NEW YORK, July 31- Famed oil trader Andy Hall's more than $3 billion hedge fund was up nearly 20 percent at the half-year mark, sharply outpacing its rivals in one of the best performances of its seven-year history, data obtained by Reuters showed on Thursday.» Read More
Many of the top hedge funds have had to readjust their investment strategies to reduce risk amid volatile global markets.
The hedge fund summit taking place in Las Vegas this week is an extensive and diverse mix of industry leaders, who are outlining new defensive action plans on how best to play the global markets.
The worry that financial regulation will eventually come to hedge funds has York Capital Management CEO James Dinan watching the current reform bill on the verge of passage in the Senate.
The two companies still have not worked out all the kinks in their relations, with many Merrill brokers still chafing under the new management.
It's not just regulators in Washington DC or protesters on the streets of New York who have it out for Goldman Sachs.
By most accounts, high-frequency trading (HFT) is behind half of all equities traded in the United States each and every day. Here are five things investors should know about HFT.
While Goldman Sachs has legions of satisfied customers and maintains that it puts its clients first, it also sometimes appears to work against the interests of those same clients when opportunities to make trading profits off their financial troubles arise. The NYT reports.
The latest push for greater regulatory scrutiny of hedge funds may be a boon to the biggest, most established hedge funds and a blow to smaller fund managers.
To the long list of new financial regulations that were once considered improbable but now seem possible, add this one: a tax rule that would treat the investment gains of partners in hedge funds and private equity firms as ordinary income rather than as capital gains.
The probe into the financial meltdown has turned to hedge funds and what role they played in the crisis.
The autopsy continues on what caused a 1000 point drop in the Dow last Thursday. But with a quick look at the chart, it is obvious to the naked eye that electronic trading was at least partially to blame for the tailspin.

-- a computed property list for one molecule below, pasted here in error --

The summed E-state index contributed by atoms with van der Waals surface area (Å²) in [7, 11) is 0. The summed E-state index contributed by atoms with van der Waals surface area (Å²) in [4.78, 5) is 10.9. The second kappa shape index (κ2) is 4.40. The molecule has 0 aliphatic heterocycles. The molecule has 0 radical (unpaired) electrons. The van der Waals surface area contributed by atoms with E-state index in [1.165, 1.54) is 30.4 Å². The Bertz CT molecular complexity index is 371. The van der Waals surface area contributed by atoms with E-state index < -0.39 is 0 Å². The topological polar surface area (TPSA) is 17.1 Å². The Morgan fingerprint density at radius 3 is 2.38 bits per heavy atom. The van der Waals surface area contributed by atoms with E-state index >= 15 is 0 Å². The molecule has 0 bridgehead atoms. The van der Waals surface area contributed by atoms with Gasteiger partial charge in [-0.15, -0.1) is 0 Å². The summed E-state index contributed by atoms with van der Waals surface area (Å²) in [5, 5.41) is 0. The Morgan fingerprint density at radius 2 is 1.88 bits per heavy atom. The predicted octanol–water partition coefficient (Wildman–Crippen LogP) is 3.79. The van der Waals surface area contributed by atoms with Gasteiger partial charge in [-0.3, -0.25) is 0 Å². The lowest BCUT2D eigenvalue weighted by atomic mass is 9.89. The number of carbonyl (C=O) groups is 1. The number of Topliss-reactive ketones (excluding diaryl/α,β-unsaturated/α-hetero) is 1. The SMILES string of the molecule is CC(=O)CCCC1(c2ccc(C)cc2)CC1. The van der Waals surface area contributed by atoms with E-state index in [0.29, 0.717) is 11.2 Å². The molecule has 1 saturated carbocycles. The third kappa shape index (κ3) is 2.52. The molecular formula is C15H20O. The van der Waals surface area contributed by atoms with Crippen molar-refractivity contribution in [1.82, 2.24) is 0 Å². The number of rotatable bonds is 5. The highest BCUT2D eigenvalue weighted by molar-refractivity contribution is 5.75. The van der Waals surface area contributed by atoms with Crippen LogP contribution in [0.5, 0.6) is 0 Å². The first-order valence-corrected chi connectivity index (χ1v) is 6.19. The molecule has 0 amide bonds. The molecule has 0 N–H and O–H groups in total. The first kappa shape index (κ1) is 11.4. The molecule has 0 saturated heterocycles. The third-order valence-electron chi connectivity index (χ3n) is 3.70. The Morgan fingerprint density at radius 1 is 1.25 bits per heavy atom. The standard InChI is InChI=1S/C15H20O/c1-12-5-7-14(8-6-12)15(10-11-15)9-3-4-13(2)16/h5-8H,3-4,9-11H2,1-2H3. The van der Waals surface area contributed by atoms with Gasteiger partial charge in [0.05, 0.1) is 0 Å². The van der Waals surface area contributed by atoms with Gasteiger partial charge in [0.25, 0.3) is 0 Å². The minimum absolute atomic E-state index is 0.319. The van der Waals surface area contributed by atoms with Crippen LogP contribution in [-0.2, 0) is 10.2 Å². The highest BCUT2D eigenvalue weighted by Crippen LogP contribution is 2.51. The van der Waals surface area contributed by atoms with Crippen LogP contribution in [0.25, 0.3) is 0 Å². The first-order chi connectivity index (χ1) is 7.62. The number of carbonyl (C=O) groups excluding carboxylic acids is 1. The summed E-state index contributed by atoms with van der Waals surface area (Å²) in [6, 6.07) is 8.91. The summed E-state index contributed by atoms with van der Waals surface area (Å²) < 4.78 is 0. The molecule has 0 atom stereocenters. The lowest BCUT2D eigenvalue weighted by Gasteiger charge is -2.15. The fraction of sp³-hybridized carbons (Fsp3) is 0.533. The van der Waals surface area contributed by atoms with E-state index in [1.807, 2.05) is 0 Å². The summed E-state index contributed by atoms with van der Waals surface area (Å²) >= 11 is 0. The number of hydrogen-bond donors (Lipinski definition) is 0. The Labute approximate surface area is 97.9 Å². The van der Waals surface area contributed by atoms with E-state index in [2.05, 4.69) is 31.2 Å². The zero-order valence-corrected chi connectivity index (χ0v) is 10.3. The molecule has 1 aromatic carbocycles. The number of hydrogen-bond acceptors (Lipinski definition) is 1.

John Paulson, who made $15 billion shorting the housing market, told investors in a conference call on Monday that he expects housing prices to rise between 3 percent and 5 percent this year and another 8 to 12 percent in 2011.
Chatter suggests some hedge funds may have seen this plunge coming and got short last week. So what are they doing now?
We've had our hearts broken lately by some of the most known and trusted brands — Tiger Woods, Toyota, GM and Goldman Sachs. We're now so jaded that for some of us - even the truth is not enough.
While tougher regulations on consumer protections and derivatives are the highlights, it will be the lesser known aspects that will make or break many businesses.
Mr. Buffett understands risk and how markets work. He knows that in the world of buying and selling complex financial instruments, responsibility is a two way street. Caveat emptor.
As the titan of Wall Street continues to be bombarded by SEC civil fraud charges and now a criminal inquiry, can its franchise remain intact?
Efforts to close the tax-rate loophole that private equity and hedge funds pay on profits seems to be heating up. Are lawmakers taking a second look?
After three entire days, the Republicans finally relented Wednesday after reducing bailout language in the current Dodd bill, but the debate and amendment process is just beginning.
Hedge funds have been attracting inflows from yield-hungry investors eager for seemingly guaranteed superior returns. But there are a few things that investors should know before giving hedge funds a try, said Niall Gannon, director of wealth management at Gannon Group at Morgan Stanley Smith Barney.
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When it comes to what investors think will spoil the 6-year-old bull market, most point directly to the Federal Reserve.
Argentina is almost certainly headed for a technical default of its bond-payment obligations at 12:01 Thursday morning.
Corporate America may have another tax-avoidance trick up its sleeve.